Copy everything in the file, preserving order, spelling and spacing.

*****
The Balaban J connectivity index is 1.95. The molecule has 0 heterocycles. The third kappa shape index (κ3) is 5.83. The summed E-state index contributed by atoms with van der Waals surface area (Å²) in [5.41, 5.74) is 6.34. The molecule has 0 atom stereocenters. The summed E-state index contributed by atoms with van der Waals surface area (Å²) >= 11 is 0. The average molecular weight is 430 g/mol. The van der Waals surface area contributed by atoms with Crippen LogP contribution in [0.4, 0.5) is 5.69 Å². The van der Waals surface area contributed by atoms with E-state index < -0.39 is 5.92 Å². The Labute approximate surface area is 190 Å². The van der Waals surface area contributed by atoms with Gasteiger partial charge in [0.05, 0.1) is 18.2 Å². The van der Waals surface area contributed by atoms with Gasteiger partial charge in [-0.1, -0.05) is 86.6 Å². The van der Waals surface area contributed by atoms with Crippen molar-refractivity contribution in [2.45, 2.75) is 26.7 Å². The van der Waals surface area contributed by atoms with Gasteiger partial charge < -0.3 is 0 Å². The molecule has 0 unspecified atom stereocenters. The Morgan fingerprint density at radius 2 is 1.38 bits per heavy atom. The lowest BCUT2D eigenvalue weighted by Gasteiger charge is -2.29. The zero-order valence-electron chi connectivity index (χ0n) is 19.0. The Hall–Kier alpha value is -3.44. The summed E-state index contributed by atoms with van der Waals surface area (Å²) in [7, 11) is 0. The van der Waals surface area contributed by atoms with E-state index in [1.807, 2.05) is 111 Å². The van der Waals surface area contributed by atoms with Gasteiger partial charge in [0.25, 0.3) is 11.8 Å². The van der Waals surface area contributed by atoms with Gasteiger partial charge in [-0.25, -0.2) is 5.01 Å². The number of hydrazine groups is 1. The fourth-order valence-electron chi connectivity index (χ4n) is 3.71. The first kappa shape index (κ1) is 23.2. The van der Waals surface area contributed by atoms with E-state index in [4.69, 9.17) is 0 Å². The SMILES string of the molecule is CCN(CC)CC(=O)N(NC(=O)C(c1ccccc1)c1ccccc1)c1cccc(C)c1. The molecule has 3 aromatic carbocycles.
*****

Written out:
The Balaban J connectivity index is 1.95. The molecule has 0 heterocycles. The third kappa shape index (κ3) is 5.83. The summed E-state index contributed by atoms with van der Waals surface area (Å²) in [5.41, 5.74) is 6.34. The molecule has 0 atom stereocenters. The summed E-state index contributed by atoms with van der Waals surface area (Å²) >= 11 is 0. The average molecular weight is 430 g/mol. The van der Waals surface area contributed by atoms with Crippen LogP contribution in [0.4, 0.5) is 5.69 Å². The van der Waals surface area contributed by atoms with E-state index < -0.39 is 5.92 Å². The Labute approximate surface area is 190 Å². The van der Waals surface area contributed by atoms with Gasteiger partial charge in [0.05, 0.1) is 18.2 Å². The van der Waals surface area contributed by atoms with Gasteiger partial charge in [-0.1, -0.05) is 86.6 Å². The van der Waals surface area contributed by atoms with Crippen molar-refractivity contribution in [2.45, 2.75) is 26.7 Å². The van der Waals surface area contributed by atoms with Gasteiger partial charge < -0.3 is 0 Å². The molecule has 0 unspecified atom stereocenters. The Morgan fingerprint density at radius 2 is 1.38 bits per heavy atom. The lowest BCUT2D eigenvalue weighted by Gasteiger charge is -2.29. The zero-order valence-electron chi connectivity index (χ0n) is 19.0. The Hall–Kier alpha value is -3.44. The summed E-state index contributed by atoms with van der Waals surface area (Å²) in [7, 11) is 0. The van der Waals surface area contributed by atoms with E-state index in [1.807, 2.05) is 111 Å². The van der Waals surface area contributed by atoms with Gasteiger partial charge in [0.25, 0.3) is 11.8 Å². The van der Waals surface area contributed by atoms with Gasteiger partial charge in [-0.25, -0.2) is 5.01 Å². The number of hydrazine groups is 1. The fourth-order valence-electron chi connectivity index (χ4n) is 3.71. The first kappa shape index (κ1) is 23.2. The van der Waals surface area contributed by atoms with E-state index in [4.69, 9.17) is 0 Å². The SMILES string of the molecule is CCN(CC)CC(=O)N(NC(=O)C(c1ccccc1)c1ccccc1)c1cccc(C)c1. The molecule has 3 aromatic carbocycles.